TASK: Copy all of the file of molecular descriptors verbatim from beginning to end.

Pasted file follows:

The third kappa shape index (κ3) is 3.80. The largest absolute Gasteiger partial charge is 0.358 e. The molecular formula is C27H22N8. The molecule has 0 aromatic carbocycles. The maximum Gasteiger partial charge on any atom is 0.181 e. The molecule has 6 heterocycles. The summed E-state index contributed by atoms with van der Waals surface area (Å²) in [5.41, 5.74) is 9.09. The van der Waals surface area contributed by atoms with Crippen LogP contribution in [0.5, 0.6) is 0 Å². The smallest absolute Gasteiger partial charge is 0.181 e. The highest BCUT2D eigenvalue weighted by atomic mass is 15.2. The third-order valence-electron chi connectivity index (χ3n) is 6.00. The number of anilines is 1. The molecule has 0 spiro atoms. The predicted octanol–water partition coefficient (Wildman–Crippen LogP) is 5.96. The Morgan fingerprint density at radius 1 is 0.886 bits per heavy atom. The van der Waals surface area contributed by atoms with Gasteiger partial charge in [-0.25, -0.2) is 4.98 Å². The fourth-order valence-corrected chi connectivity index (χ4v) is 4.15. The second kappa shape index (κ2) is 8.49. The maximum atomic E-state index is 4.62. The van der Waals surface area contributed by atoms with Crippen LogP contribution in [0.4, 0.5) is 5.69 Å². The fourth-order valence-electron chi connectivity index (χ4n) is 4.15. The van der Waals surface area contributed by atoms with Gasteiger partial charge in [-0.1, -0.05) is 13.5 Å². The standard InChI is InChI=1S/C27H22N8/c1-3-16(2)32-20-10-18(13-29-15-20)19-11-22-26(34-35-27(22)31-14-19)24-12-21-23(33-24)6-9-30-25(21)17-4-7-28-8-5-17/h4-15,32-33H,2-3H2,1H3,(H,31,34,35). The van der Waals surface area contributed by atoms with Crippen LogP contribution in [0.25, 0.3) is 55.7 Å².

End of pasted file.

The third kappa shape index (κ3) is 3.80. The largest absolute Gasteiger partial charge is 0.358 e. The molecular formula is C27H22N8. The molecule has 0 aromatic carbocycles. The maximum Gasteiger partial charge on any atom is 0.181 e. The molecule has 6 heterocycles. The summed E-state index contributed by atoms with van der Waals surface area (Å²) in [5.41, 5.74) is 9.09. The van der Waals surface area contributed by atoms with Crippen LogP contribution in [0.5, 0.6) is 0 Å². The smallest absolute Gasteiger partial charge is 0.181 e. The highest BCUT2D eigenvalue weighted by atomic mass is 15.2. The third-order valence-electron chi connectivity index (χ3n) is 6.00. The number of anilines is 1. The molecule has 0 spiro atoms. The predicted octanol–water partition coefficient (Wildman–Crippen LogP) is 5.96. The Morgan fingerprint density at radius 1 is 0.886 bits per heavy atom. The van der Waals surface area contributed by atoms with Gasteiger partial charge in [-0.25, -0.2) is 4.98 Å². The fourth-order valence-corrected chi connectivity index (χ4v) is 4.15. The second kappa shape index (κ2) is 8.49. The maximum atomic E-state index is 4.62. The van der Waals surface area contributed by atoms with Crippen LogP contribution in [0.4, 0.5) is 5.69 Å². The fourth-order valence-electron chi connectivity index (χ4n) is 4.15. The van der Waals surface area contributed by atoms with Gasteiger partial charge in [-0.1, -0.05) is 13.5 Å². The standard InChI is InChI=1S/C27H22N8/c1-3-16(2)32-20-10-18(13-29-15-20)19-11-22-26(34-35-27(22)31-14-19)24-12-21-23(33-24)6-9-30-25(21)17-4-7-28-8-5-17/h4-15,32-33H,2-3H2,1H3,(H,31,34,35). The van der Waals surface area contributed by atoms with Crippen LogP contribution in [0.25, 0.3) is 55.7 Å².